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Definition: USB drive


(1) An external storage or optical disc drive that plugs into the USB port. See portable hard drive.

(2) A small solid state storage module that plugs into the computer's USB port. Emerging just before the turn of the century, the USB drive comprises one or more flash memory chips that hold up to 2TB of data. Initially holding only eight megabytes, the ever-increasing capacities of USB drives have all but rendered writable CDs and DVDs obsolete. See flash memory.

Backup, Data Transfer and Bootable
USB drives are used for auxiliary storage, backup and data transfer between computers. They are also widely used for disseminating marketing information. Printed with logos on the case, people often keep the drives for backup after erasing the vendor's files. USB drives can also hold an operating system and be used to boot the computer (see bootable disk). See sneakernet.

Windows and Mac Compatible
USB drives are commonly formatted to be compatible between Windows and Mac computers. The FAT and exFAT file formats provide this compatibility (see FAT32 and exFAT.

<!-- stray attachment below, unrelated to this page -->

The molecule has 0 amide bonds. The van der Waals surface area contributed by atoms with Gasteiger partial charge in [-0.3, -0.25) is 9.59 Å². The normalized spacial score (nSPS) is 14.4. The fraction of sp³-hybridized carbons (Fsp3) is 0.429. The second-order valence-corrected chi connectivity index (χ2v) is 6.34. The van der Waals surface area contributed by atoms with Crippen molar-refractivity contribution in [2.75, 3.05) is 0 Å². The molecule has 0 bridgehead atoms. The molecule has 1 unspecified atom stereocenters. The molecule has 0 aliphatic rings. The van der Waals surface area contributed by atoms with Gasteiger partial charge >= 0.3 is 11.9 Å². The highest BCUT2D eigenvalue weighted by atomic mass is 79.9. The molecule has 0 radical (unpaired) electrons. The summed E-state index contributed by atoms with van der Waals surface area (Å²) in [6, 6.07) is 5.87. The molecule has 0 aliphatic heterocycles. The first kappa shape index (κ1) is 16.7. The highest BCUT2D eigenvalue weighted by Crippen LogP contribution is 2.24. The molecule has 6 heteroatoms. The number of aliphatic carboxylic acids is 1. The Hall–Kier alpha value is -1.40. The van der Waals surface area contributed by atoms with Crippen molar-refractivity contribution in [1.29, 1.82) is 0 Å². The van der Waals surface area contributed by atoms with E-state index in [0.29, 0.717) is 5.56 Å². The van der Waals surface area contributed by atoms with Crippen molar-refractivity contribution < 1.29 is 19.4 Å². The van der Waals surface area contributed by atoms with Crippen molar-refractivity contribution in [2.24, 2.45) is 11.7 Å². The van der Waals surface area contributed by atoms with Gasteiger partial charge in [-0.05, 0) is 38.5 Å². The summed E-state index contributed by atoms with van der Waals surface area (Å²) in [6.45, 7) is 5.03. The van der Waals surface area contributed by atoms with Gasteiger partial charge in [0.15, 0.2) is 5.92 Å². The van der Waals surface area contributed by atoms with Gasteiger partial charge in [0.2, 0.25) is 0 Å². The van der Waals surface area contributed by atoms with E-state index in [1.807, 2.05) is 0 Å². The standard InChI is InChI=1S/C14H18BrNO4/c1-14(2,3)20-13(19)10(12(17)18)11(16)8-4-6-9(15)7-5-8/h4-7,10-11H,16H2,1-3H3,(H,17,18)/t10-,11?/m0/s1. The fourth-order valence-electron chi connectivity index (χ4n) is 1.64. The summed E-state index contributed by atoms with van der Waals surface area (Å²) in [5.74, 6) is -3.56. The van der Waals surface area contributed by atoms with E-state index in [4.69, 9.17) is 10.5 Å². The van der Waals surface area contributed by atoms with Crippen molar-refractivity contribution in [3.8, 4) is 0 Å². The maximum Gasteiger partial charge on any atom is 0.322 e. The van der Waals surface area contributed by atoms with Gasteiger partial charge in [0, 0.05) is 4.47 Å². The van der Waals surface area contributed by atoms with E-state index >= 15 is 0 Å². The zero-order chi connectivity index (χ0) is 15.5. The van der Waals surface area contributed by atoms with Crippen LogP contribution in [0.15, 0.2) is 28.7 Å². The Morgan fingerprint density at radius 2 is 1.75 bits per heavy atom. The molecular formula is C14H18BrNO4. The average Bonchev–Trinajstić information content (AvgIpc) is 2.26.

Known By Many Names
Debuting at the turn of the century, a USB drive is commonly called a "flash drive" as well as many other monikers. Any combination of the words "USB," "flash," "key," "drive," "jump" and "stick" are used (see USB drive names).

Transfer Speed
Drive transfer speed is rated in megabytes and gigabytes per second (Mbps, Gbps) if even mentioned. Transfer speed is often not advertised because USB drives are used for backup and data transfer, not routine processing where speed may be an issue. When USB drives first arrived, vendors used CD-ROM ratings whereby each "x" equaled 150KB per second. For example, a 90x drive meant 13.5MB/sec (90 x 150KB). See CD-ROM drives and solid state.




Long-Term Marketing Mileage
Vendors give away custom-printed USB drives preloaded with promotional material because people keep using them. In 2000, the first 128MB flash drive sold for about $30. In 2023, a 4GB drive (32 times 128MB) costs from $2 to $8.






No Bigger Than the Plug
In 2010, Verbatim launched its Tuff-"N"-Tiny line, only two millimeters thick. Although the contacts are exposed (top left), the units are water and dust proof.






Steampunk Drives
A 19th century USB drive... of course. These drive cases are hand crafted. See steampunk. (Image courtesy of WillRockwell, www.etsy.com/shop/WillRockwell)






Fun and to the Point
Bevy makes devices that hold a user's photo collection, and this rather appropriate USB drive holds its promotional material.






One Terabyte USB Drive
In 2013, Kingston Technology introduced the first 1TB drive, which increased to 2TB in 2017. Imagine telling someone in 1997 when floppy disks were still used that in 20 years, a handheld device would hold the equivalent of one and a half million of them.